JSP Fundamentals: JSP vs Servlet

This entry is part 3 of 14 in the series JSP Course

After having set up your development environment, you are ready to begin. Let’s start with differentiating JSP from Servlets.

JSP vs Servlets


It is a webpage scripting language which can generate content on the fly. Comparatively it is slower than Servlets as it takes a lot of time to compile. Coding in JSP is much easier than in Servlets. JSP acts as a view when in MVC. JSP is preferred when there isn’t much data processing required. Another thing about JSP is that you can build custom tags which can call Java beans. Last but not the least, with JSP we can achieve a great deal of functionality with the help of JavaScript at the client end.


These are compiled Java programs which can also help create dynamic web applications. Servlets are faster than JSP. You have to write a lot of code for Servlets. Servlets act as controllers in MVC. Servlets are better than JSP when you have to do a lot of data processing and manipulation. You can’t create custom tags in servlets and last but not the least you can’t use JavaScript at client side with Servlets.

JSP Fundamentals

With the difference settled, let’s get started with the basics of JSP. A common question people ask is “What is a JSP File?” To put it simply, it is an HTML page with a little bit of Java code sprinkled in between. It’s a way to get dynamic content generated at runtime into your HTML pages. JSP Files are processed on the server, ay you have Tomcat or Glassfish or whatever you have installed. The final processed result is included in the HTML and then returned to the browser which initiated the request.

In order for the files to perform correctly, you should place them in the WebContent folder, with a .jsp extension. Now it’s like a regular website, which is why you can have as many JSP files as you want and you can even put them in sub directories just like HTML files, just that you’ll have a .jsp extension rather than .html.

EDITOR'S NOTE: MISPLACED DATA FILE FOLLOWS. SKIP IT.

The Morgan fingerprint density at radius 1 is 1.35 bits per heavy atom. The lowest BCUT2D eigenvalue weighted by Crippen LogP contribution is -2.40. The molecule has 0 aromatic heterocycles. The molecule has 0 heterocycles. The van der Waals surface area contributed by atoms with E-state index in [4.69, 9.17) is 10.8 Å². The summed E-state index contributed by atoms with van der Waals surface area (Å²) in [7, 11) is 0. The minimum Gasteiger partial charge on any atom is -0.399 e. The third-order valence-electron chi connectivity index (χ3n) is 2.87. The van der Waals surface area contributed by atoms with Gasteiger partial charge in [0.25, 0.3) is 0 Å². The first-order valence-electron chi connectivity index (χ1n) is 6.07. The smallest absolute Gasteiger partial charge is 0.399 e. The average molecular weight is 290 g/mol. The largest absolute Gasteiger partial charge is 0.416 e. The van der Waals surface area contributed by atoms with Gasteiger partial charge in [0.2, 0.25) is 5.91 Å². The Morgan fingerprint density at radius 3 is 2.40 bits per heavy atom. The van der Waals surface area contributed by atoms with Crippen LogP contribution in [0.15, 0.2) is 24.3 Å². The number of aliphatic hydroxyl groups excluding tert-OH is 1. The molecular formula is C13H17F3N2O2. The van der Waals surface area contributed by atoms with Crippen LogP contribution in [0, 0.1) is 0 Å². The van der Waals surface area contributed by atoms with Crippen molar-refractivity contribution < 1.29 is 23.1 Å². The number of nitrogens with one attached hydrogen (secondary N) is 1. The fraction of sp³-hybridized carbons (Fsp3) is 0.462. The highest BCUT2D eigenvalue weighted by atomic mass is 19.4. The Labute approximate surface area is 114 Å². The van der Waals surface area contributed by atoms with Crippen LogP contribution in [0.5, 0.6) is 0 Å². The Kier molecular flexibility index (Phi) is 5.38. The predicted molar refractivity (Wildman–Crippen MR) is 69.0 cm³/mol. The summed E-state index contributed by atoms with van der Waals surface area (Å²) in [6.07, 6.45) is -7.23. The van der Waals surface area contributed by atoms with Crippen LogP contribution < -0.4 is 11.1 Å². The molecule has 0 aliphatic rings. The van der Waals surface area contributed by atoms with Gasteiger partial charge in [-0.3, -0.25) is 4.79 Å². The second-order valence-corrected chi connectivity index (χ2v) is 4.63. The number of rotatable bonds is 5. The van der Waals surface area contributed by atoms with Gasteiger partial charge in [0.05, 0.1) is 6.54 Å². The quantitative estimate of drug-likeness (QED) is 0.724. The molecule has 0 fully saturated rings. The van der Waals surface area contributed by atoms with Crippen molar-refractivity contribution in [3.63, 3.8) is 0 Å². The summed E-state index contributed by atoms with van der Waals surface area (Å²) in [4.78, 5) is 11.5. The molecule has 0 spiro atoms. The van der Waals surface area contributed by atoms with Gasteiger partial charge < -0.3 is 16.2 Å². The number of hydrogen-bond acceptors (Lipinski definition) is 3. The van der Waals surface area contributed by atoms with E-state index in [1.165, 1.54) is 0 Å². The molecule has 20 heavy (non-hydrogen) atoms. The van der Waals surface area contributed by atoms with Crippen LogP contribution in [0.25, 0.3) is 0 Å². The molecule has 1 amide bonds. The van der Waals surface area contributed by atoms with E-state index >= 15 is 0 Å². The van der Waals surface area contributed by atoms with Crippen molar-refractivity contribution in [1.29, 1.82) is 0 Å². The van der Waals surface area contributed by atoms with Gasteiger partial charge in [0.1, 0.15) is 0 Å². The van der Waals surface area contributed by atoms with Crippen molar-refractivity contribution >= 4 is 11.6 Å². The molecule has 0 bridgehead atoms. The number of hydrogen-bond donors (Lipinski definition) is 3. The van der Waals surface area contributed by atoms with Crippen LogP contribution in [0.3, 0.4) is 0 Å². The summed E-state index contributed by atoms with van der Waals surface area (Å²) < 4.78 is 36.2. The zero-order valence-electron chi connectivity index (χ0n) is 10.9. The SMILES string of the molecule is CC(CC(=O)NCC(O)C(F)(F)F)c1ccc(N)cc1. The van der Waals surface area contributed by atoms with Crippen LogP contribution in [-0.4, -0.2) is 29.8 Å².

Sample Code

Here is a sample code of a .jsp file:



<h2>Hello World!</h2>

The time on server is <%= new java.util.Date() %>





To use java code we make use of “<” an angle bracket and then a “%”percentage sign. When you are opening the tag then you have to use an equal sign after the percent sign. After opening the java tag we create a new date object which will get the date set on the server and then as the tag is closed, the returned value is then included into the HTML.

Hello World on Eclipse

Open up Eclipse. So the first thing we need to do is create a new dynamic web project. Go to “File”, hover on “New” and click on “Dynamic Web Project”. A dialogue box will open up prompting you to enter your project details such as project name, location and the target runtime. Make sure that the target runtime is set for the Apache Tomcat version you have installed, and then click finish. You can name the project whatever you want, but for the purpose of this tutorial series I am going to name it “jspdemo”.

Once the project hasbeen created you can expand the project in the Project Explorer on the left and you’ll see a folder hierarchy like this:

In the beginning the Web Content folder will be empty but you’ll have to create a new file in there. Right click on the WebContent Folder and select new file. Name it whatever you want and click finish, I am going to name mine “helloworld.jsp”. With that Eclipse will create a completely blank file. Write the same code as above. Once you are done writing the code, got to the project explorer and right click on the helloworld.jsp file. Navigate to Run as and click on Run on Server. Eclipse will prompt you to choose a server and you’ll get a list of the available servers. Select the server you just configured and click on finish. Eclipse will run the file in the built-in browser.

Series Navigation<< Setting up the Development Environment for JSP & ServletsJSP Scripting Elements >>
By | 2017-07-14T22:17:33+00:00 February 28th, 2016|JSP|0 Comments

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